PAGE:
Simple, Step-by-Step Instructions for How to Hold a Knife
Proper knife skills will not only help you slice and dice faster—they’ll make your prep work so much safer, too.
Ask any chef or culinary professional what their “desert island” cooking tool would be, and I guarantee that 99% of them would say their chef’s knife (sorry, Instant Pot fans). A well-sharpened knife is an absolute essential in the kitchen, made for tackling every type of meal prep task from slicing and dicing delicate veggies to cutting through tough chicken bones.
But whether you’re a novice cook or a professional chef, knives can be intimidating. They require your full attention; make one simple mistake and you could end up with a lot worse than an unevenly cut clove of garlic. In an effort to make your chopping easier and safer, we consulted Chef Ann Kim—the 2019 “Best Chef Midwest” James Beard Award winner, owner of Pizzeria Lola, Hello Pizza, and Young Joni in Minneapolis—to get her expert intel on the best way to hold a knife. We pulled together these simple step-by-step expert knife skills you’ll want to commit to memory. I promise you’ll have zero intimidation (plus 10 fingers) at the start and finish.
Step 1: With your hand open, allow the knife to balance gently in the palm of your hand.
Step 2: Place the lower three fingers of the hand you use to hold the knife around the handle with the middle finger on the bolster.
Step 3: Use your thumb and index finger to clasp the blade on the left and right.
Simple as that. But now that we have the basics for how to properly hold the knife, let’s break down a few expert cutting techniques. These best-practices—one for each hand—will have you dicing, mincing, and julienning like a pro chef in no time.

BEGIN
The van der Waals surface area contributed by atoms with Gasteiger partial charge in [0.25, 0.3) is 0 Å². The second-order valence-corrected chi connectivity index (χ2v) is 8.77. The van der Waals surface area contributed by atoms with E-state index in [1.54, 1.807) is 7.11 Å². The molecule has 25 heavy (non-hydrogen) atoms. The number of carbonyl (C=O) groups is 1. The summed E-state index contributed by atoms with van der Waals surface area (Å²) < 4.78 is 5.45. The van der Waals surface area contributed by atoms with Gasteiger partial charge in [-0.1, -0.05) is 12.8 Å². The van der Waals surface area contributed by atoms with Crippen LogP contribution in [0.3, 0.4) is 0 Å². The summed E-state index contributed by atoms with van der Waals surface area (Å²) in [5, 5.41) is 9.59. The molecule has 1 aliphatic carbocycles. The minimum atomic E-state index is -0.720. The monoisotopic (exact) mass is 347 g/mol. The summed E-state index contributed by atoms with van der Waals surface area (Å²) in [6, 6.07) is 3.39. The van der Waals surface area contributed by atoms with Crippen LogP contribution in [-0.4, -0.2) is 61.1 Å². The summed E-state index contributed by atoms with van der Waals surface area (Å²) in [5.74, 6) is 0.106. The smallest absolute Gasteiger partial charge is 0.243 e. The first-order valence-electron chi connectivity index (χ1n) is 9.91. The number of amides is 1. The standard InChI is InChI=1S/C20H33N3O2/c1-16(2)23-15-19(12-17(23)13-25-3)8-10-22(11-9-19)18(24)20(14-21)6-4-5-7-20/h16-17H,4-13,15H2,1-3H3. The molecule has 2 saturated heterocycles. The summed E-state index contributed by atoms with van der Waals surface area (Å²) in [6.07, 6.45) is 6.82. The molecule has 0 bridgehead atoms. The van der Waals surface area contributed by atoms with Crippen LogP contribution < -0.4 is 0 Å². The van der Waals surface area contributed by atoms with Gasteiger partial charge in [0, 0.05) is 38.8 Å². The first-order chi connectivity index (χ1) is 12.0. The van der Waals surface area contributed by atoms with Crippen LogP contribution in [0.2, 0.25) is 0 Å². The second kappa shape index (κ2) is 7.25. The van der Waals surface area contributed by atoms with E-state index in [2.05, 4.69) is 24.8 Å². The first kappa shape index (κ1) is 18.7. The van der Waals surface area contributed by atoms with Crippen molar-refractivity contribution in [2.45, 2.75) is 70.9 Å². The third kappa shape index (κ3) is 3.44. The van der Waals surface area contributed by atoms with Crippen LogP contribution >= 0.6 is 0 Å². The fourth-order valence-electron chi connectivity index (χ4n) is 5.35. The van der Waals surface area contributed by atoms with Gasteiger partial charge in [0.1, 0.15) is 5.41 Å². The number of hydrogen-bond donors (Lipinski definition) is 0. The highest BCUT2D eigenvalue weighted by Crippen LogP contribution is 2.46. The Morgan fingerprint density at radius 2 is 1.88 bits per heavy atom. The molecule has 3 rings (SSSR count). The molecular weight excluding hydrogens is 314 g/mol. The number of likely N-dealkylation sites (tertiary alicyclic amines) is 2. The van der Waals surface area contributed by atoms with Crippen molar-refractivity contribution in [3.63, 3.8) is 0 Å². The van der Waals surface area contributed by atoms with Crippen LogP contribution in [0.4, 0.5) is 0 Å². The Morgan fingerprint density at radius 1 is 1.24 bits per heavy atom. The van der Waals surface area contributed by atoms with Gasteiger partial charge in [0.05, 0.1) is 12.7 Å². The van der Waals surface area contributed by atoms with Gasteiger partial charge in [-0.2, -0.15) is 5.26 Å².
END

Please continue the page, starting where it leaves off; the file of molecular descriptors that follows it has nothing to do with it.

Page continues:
The “Pinch Grip”
If you’re holding the knife vertically in the air, your thumb is going to go in front of the bolster with your index finger on the other side, making a pinching motion on the blade.
The reason we hold the blade here is because this is the balance point of the knife. Our fingers will be light around the knife, so we don’t over guide the blade and the knife becomes an extension of your hand.
The “Claw Grip”
Don’t be intimidated by the name. Nothing is clawing at you! Simply use your free hand (i.e. the one without the knife), whether lefty or righty, to hold the ingredient you’re going to cut. Allow your fingertips to face the rear inside of the palm so that you reduce the risk of cutting your fingers (important!). Now, the knife is close against your fingers so that the blade lightly touches them when cutting.
The Best Knife for the Job
“I work a lot with veggies, and always use the Wüsthof Cook’s Knife ($150; amazon.com). Nothing sticks to its blade, so the work goes quick and easy. The knife moves up and down along the fingers, with the tip of the knife always on the cutting board in a rocking movement from front to back,” says Chef Kim. If you’re in the market for a new superstar ‘sous chef,’ Wüsthof won’t disappoint.